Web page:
Dry creek long-term watershed study: effects of timber harvest on hydrology and sediment export in headwater streams in Southwest GeorgiaThis article is part of a larger document. View the larger document here.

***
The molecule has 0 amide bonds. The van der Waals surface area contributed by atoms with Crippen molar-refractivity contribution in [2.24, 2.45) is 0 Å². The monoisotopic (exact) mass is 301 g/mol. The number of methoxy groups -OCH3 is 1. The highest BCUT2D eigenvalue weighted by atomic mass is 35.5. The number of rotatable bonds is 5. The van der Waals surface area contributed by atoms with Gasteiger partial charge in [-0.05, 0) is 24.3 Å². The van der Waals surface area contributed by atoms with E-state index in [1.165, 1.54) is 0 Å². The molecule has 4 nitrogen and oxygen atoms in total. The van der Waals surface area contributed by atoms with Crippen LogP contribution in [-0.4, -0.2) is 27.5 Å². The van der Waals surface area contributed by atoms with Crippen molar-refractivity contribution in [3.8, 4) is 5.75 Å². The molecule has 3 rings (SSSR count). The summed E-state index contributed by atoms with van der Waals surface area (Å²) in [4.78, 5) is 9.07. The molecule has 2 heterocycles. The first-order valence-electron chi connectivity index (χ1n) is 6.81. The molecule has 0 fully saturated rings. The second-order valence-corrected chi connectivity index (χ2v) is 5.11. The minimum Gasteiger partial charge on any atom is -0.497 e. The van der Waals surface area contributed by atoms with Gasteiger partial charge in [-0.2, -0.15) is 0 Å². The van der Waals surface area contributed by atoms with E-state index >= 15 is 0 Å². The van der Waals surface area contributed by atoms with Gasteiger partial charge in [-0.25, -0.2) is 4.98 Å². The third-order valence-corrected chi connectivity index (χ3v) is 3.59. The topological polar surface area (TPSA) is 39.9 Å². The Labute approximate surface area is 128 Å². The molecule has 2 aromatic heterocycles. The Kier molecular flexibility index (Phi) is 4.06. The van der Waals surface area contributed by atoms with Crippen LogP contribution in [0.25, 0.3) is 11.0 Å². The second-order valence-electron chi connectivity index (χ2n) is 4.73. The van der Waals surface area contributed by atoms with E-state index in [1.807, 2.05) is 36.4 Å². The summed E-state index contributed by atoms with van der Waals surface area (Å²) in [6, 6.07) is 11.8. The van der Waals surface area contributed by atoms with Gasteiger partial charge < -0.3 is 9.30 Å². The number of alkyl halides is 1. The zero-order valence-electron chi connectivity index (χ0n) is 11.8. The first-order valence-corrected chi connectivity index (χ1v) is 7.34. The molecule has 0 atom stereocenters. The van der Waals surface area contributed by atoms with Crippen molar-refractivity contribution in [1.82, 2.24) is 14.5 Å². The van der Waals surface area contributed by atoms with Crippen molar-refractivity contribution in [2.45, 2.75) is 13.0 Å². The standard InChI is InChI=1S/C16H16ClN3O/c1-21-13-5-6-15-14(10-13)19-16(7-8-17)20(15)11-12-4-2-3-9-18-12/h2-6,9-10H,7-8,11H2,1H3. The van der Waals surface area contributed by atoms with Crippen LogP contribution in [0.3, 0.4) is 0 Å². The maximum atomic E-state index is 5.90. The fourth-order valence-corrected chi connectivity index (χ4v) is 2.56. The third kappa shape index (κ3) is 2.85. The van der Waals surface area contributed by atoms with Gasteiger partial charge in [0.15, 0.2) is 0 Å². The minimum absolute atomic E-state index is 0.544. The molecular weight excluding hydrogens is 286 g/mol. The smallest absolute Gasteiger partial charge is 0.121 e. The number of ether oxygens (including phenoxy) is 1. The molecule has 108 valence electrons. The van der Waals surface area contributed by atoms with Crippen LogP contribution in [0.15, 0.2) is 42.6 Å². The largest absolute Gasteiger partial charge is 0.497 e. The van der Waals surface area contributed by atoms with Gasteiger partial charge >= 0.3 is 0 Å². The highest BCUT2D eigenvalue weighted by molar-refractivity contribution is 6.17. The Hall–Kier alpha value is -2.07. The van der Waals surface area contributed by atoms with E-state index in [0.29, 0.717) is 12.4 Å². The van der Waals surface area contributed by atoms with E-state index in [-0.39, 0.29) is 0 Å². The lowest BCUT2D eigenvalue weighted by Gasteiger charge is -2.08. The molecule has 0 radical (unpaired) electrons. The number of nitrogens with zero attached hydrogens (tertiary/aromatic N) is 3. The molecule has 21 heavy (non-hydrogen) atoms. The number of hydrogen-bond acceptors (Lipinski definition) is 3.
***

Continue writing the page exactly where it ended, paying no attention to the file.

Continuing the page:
Properly established streamside management zones (SMZs) reduce potential impacts of timber harvesting on stream hydro-period and sediment fluxes. Effects of upland silvicultural practices on stream hydrology and effects of partial harvesting within SMZs on water quality are not well documented. The objectives of this study are to determine the effects of these forest practices on hydrology and sediment export of first-order streams. The study design includes two reference and two treatment watersheds. After 29 months of baseline data collection, the treatment watersheds were harvested, except for SMZs, which were divided into upper and lower sections. The upper section remained as an intact SMZ, while the lower section was thinned to 50 square feet of basal area per acre. Flow and sediment concentrations were continuously monitored at the outlet of treatment and control watersheds. Sediment data has not been analyzed in time for this conference. Twenty-nine months of pretreatment flow data and 12 months of post-treatment data will be discussed in addition to results of breakthrough and windthrow surveys.